Hello and welcome to my blog.
I am participating in the #writebravely #writetribeproblogger October 2017 challenge. The story I am attempting to write is not about just one ‘Asha’, but many like her in our society. The trauma and heartbreak her parents go through has been experienced by many more such helpless parents. This story highlights the issue of dowry demands and domestic violence in our society. Today’s post is part six of the story.
Today’s prompt is a quote from Brené Brown: You can choose courage, or you can choose comfort, but you cannot choose both.
Links to the first five parts of the story are given below. Do read these before reading today’s story as it is a continuation. Don’t miss out on crucial twists and turns of the story.
Uma sat reading the newspaper. Pankaj Udhas’s soulful ghazals were playing softly in the background. The doorbell rang just when her favorite ghazal started playing and she walked to the door reluctantly, this was her Me-time.
She visibly brightened up on seeing her friend, Madhu, standing outside. Madhu’s daughter, Shama, was seven years older than Asha and had studied in the same school as her. Shama had moved out of their building to go live in a paying guest accommodation closer to the airport after she’d joined the ground staff of ‘FlySmart’ airline at Delhi airport.
Mrs. Madhu Kapoor is always smiling cheerful and happy-go-lucky kind of person; unconcerned about the sniggering and gossiping going on behind her back. She is proud of her daughter’s accomplishments and happy for her. Her daughter has risen to the rank of the Base manager of ‘FlySmart’ at Delhi airport. Shama is 40 and single; happy with her life and enjoying her job. Mrs. Kapoor visits her every week and spends a couple of days at her place. Today she looked worried and anxious; Uma thought something had happened to Shama.
‘Madhu! What happened? Why are you looking so disturbed? Is Shama okay?’
‘Shama is fine. She just got a promotion and a hefty raise. She is thinking of buying a house at Dwarka, close to the airport.’
‘Then why do you look so glum? Let me try to cheer you up with my special adrak (ginger) tea.’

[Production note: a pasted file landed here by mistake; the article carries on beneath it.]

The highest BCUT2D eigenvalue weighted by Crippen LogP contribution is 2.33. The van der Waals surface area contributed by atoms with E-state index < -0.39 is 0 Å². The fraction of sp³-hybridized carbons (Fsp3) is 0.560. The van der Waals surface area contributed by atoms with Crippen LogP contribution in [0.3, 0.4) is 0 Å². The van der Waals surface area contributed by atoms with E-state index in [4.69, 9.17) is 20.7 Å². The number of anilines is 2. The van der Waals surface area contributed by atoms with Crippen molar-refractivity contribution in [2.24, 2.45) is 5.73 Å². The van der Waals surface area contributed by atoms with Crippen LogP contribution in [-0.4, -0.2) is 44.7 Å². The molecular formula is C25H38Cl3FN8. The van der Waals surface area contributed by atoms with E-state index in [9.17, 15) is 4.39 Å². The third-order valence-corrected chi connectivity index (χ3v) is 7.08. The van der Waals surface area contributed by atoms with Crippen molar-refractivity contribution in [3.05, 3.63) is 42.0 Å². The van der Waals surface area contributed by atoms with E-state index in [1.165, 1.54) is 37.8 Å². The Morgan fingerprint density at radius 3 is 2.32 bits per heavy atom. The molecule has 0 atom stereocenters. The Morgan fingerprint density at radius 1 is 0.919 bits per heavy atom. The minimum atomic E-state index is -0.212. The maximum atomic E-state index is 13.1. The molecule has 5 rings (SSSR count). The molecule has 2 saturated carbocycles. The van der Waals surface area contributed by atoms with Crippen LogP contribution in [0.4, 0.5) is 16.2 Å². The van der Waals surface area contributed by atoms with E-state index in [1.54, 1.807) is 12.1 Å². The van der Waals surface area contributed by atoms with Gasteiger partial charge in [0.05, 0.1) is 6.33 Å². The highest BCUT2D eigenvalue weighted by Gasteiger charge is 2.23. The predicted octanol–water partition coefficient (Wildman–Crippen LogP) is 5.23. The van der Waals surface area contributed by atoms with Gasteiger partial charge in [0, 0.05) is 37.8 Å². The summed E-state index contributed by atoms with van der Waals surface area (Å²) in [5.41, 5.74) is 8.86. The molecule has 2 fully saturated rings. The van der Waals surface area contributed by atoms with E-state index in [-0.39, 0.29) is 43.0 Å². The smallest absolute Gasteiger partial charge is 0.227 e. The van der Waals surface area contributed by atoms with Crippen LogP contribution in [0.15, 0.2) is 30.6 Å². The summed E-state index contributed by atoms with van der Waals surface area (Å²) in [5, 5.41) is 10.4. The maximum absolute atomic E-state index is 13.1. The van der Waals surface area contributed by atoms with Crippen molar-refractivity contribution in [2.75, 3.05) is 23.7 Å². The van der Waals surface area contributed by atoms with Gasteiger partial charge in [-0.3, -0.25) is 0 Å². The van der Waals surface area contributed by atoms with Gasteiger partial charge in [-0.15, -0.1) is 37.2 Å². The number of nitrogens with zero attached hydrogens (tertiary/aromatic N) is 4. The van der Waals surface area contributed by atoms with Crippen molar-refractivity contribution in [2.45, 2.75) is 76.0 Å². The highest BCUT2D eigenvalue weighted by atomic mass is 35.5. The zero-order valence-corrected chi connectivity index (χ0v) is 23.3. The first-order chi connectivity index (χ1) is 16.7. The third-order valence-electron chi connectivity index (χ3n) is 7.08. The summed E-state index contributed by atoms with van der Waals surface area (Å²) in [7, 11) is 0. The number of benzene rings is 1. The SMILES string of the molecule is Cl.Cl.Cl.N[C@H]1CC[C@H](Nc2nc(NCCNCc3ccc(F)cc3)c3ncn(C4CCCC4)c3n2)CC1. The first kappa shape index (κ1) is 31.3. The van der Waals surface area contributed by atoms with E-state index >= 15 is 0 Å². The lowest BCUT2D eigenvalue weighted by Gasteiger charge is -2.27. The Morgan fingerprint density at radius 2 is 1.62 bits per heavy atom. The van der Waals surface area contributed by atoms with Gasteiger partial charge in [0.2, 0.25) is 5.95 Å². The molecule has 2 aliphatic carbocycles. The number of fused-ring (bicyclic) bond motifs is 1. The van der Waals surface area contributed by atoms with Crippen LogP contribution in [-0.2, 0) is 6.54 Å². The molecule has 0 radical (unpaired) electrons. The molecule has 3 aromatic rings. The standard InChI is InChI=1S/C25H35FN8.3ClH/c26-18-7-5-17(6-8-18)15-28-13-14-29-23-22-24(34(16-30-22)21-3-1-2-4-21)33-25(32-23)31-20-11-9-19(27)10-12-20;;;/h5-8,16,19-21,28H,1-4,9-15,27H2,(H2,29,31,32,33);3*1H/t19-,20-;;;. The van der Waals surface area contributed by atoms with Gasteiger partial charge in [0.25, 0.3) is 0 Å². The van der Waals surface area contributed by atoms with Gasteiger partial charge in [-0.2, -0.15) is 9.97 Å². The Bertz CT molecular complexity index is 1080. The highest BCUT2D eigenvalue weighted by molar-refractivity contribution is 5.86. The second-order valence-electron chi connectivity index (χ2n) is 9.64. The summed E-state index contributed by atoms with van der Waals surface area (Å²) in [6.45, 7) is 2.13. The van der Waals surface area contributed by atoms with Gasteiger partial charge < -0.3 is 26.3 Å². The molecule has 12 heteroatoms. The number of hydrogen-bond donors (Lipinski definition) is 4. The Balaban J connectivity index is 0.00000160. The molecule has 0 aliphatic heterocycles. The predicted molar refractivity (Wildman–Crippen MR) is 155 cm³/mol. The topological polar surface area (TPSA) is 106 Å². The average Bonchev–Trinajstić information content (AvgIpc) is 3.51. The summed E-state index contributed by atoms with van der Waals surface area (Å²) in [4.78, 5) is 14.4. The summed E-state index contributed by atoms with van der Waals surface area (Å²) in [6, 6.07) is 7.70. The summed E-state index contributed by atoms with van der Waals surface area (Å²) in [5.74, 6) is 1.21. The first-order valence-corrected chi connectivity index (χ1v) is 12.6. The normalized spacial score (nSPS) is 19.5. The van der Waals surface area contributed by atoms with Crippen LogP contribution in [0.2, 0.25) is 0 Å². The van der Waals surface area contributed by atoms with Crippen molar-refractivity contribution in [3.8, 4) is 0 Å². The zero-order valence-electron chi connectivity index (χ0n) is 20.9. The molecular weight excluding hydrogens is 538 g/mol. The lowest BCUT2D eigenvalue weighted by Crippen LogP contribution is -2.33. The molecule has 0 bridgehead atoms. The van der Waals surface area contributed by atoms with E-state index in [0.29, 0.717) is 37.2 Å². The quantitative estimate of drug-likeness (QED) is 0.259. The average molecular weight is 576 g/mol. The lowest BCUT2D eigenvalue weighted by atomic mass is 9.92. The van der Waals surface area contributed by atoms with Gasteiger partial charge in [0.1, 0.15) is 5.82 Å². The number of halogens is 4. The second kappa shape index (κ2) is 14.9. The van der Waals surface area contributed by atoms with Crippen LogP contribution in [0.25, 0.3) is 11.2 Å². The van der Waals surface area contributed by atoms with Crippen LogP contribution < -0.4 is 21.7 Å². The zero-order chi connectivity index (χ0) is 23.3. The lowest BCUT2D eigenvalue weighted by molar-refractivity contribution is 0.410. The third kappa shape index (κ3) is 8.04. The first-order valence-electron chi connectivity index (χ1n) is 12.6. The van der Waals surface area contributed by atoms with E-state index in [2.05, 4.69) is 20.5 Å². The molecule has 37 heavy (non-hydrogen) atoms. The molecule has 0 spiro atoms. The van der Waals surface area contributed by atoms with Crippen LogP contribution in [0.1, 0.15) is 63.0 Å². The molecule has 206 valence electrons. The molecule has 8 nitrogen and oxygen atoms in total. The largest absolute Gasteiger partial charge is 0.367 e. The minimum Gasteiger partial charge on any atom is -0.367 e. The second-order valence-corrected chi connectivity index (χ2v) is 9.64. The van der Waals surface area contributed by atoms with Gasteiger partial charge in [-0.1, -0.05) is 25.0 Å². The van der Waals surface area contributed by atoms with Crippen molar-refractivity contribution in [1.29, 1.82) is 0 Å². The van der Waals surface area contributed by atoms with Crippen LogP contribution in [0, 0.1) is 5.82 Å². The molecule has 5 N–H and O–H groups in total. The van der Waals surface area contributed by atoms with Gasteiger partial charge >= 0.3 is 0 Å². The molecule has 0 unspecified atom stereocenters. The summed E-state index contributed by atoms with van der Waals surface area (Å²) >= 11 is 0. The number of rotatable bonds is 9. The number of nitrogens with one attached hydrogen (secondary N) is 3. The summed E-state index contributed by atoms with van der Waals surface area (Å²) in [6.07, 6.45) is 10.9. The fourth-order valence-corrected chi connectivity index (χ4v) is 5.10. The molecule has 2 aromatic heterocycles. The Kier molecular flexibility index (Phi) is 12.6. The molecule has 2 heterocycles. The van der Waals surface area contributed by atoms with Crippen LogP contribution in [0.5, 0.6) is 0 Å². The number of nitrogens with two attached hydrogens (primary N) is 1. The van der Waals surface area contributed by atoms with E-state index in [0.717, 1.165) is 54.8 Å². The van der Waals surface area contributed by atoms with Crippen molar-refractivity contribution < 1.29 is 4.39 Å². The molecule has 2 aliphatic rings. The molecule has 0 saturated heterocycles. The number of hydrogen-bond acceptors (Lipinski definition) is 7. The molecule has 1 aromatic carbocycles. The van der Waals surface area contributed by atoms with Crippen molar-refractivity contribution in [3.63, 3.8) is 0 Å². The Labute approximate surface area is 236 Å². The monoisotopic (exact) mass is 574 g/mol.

‘I don’t know how to tell you this. Um..ah..um…’
‘You are beginning to worry me now. Spit it out, Madhu. What’s eating you up?’
‘A girl from Shama’s airline mentioned a dispute that happened near her house.’
I’m sorry to hear about it but what has that got to do with me?’
‘Shama knows for a fact that this girl lives in Asha’s Lane and she mentioned a man named Vilas. He was the main accused in this incident.’
‘No! She must be mistaken. I spoke to Asha an hour back and all was okay with her. When did this incident take place?’
‘Last night, at around midnight.’
‘Then she is surely mistaken. It must have been some other person.’
‘I’m sorry, Uma. When I heard that a man named Vilas was involved in the case I thought it was Asha’s husband. Please forgive me.’
‘Why? You had my best interests at heart. I know how much you hate gossiping. Thank you for looking out for me and my family. Let’s make that tea now.’
Uma called up Asha immediately after Madhu left. Asha picked up the phone after 5 to 6 rings.
‘Hello beta. How are you?’
‘Ma, we spoke today morning. Have you forgotten? I’m the same, good.’
‘Thank God! That Madhu aunty of yours scared me.’
‘Why, what did she say?’
‘Her daughter’s friend heard about a domestic dispute in your lane and she hinted it was you. And that Vilas was involved in it.’
‘So silly! Ma, I was getting dressed to go for a movie with Vilas. He will be home soon and if I am not ready, he will sulk.’
‘Go,go, get ready. Enjoy your movie. You can do all this only till your baby comes, then you will be stuck in the house for a long time.’
‘Okay. Bye-bye, love you.’
‘Love you too, beta. God bless.’
Vilas loosened his innocent looking but punishing grip on Asha’s arm only after she had disconnected the call.
‘Why did your mother call up twice today? Tell her once a day is enough.’
‘Sorry, I will tell her tomorrow. She just misses me a lot that’s all.’
‘I could send you to your parents place for a few days? Is that what you want?’
‘No! I’m happy here. This is my home now.’
‘Good girl! Now run down to the kitchen and get me some tea and snacks.’
Asha hurried out of her room; she was worried Vilas might create a scene because of her mother’s call. As she prepared tea for her husband she reasoned with herself
‘Keeping quiet is better than raising my voice. He gets angry if I stand up to him. It is better to give in to his unreasonable demands. At least my parents sleep easy thinking I am happy and spending all their life’s savings on my marriage was worth it. Rocking the boat isn’t an option for me. It’s a price I’ve to pay for staying married, however unhappily.’
Or was it?
Should she have chosen courage?
Let me know in the comments section.
I am taking part in The Write Tribe Problogger October 2017 Blogging Challenge
By Sulekha Rawat